Tuesday, 22 December 2009

Cambodian-Thai conflict 'stems from political personality clash'

Published: 22/12/2009

(CAAI News Media)

Pad Supa, a leading businessman and senator in Koh Kong, has a close connection with Cambodian Prime Minister Hun Sen. In an excerpt from an interview with Jakkrit Waewkraihong in Trat, Mr Pad aired his views on development in the Cambodian province and the thorny issues that have marred relations between Cambodia and Thailand.

Pad Supa: Abhisit Vejjajiva and Hun Sen ‘don’t understand each other’

- What are the government's development plans for Koh Kong, especially its attempt to make the province a special economic area?

The government has laid out broad ideas, from improving all necessary utilities to facilitating business growth. The province is ideal for development because it borders Thailand and is also close to the sea.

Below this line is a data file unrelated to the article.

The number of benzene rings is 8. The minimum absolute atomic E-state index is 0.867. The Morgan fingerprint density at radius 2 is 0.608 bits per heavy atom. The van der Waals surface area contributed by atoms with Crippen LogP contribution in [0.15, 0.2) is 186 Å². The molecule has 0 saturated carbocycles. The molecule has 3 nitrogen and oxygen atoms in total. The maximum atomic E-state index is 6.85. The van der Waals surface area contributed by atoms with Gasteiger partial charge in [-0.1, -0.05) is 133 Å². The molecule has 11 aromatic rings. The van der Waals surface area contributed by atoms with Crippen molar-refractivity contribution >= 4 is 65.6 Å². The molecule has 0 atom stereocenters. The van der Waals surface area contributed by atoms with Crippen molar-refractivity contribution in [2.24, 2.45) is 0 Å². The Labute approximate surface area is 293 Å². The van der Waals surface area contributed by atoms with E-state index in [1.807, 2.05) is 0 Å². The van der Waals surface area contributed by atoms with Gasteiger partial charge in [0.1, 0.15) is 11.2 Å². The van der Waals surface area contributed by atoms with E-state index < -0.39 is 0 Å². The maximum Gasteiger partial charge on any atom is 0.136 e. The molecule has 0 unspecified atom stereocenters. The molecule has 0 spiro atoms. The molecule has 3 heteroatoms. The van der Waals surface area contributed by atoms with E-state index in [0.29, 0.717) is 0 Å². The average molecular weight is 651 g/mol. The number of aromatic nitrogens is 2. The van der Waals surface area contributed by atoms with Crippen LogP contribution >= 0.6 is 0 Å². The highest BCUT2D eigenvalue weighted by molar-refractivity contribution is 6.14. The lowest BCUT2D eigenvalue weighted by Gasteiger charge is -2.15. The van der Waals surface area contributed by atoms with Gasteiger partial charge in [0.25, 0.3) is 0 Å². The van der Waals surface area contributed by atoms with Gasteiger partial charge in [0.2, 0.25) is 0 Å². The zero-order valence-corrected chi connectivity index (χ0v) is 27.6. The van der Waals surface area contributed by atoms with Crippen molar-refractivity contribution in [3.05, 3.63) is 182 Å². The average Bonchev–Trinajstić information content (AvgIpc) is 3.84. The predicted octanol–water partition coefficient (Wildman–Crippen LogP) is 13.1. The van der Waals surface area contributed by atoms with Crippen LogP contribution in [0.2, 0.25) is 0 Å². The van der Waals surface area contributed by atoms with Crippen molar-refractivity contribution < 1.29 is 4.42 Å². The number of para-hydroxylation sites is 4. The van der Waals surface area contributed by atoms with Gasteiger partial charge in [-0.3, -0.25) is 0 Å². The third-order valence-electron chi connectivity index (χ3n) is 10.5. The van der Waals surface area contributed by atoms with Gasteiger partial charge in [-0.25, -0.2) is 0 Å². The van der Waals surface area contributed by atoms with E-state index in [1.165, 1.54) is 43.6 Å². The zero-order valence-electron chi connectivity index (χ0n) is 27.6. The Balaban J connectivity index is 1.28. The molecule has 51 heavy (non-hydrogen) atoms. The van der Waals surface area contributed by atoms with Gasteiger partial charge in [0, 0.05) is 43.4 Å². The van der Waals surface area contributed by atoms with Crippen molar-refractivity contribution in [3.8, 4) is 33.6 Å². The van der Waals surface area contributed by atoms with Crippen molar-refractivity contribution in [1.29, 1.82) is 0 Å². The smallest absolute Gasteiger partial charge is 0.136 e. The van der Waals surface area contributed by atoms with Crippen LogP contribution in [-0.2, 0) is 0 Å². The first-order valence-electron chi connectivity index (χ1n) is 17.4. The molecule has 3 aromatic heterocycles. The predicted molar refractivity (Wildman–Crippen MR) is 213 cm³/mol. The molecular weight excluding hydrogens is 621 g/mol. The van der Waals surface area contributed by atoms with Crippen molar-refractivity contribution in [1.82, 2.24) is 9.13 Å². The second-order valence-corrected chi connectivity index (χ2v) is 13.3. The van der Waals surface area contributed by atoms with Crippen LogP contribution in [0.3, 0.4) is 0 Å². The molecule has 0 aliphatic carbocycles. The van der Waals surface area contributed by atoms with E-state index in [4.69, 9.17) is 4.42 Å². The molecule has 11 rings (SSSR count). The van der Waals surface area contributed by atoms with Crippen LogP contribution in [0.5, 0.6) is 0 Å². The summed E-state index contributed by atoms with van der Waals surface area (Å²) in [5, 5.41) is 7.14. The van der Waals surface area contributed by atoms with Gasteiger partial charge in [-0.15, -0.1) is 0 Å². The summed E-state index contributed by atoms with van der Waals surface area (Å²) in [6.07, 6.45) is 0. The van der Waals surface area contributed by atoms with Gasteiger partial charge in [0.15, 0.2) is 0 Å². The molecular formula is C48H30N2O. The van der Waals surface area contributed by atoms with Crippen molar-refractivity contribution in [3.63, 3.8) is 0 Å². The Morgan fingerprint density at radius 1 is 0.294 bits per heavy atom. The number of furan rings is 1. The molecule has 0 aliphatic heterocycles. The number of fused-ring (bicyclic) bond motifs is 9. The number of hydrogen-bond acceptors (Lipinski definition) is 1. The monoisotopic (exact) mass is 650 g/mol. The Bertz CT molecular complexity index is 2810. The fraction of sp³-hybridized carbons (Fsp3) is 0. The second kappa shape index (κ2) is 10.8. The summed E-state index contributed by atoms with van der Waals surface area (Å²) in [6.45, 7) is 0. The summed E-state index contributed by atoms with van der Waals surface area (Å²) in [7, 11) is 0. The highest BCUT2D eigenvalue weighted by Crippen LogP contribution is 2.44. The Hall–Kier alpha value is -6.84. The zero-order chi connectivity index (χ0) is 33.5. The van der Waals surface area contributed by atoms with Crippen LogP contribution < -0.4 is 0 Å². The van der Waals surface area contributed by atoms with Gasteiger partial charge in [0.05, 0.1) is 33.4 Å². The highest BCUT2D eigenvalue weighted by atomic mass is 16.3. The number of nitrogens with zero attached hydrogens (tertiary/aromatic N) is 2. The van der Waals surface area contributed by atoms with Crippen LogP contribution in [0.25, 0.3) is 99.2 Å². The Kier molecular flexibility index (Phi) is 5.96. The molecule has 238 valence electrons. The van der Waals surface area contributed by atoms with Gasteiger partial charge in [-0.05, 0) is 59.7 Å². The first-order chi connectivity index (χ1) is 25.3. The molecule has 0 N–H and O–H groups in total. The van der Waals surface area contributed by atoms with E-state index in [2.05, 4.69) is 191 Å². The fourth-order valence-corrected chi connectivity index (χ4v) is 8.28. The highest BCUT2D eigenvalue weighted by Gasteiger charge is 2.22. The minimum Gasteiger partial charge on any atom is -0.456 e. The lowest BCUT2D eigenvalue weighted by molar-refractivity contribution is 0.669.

- Would high property prices in Koh Kong or any state rules hinder investment?

Land prices are not as expensive as expected. They soared after the opening of Road 48 [from the Thai border province of Trat to Srey Ampel], speculation about Thaksin Shinawatra's plan to invest there and the discovery of natural gas and oil deposits in overlapping maritime areas between Cambodia and Thailand.

- How realistic is Thaksin's plan to invest in Koh Kong?

There's no progress now. Mr Thaksin has no plans to invest here, but he knows many foreign businessmen and could invite them to invest in Koh Kong and the other provinces.

- Has the fishing concession dispute between Thailand and the Koh Kong authorities been solved?

That problem has ended. We've reopened our waters since Dec 4. In fact, we have just adjusted our conditions on fishing near Koh Kong following the appointment of a new governor [Yuth Pouthang].

So far, we've awarded concessions to 200 Thai fishing boats without charging higher fees.

- Will the continuing conflict between the two countries lead to new problems?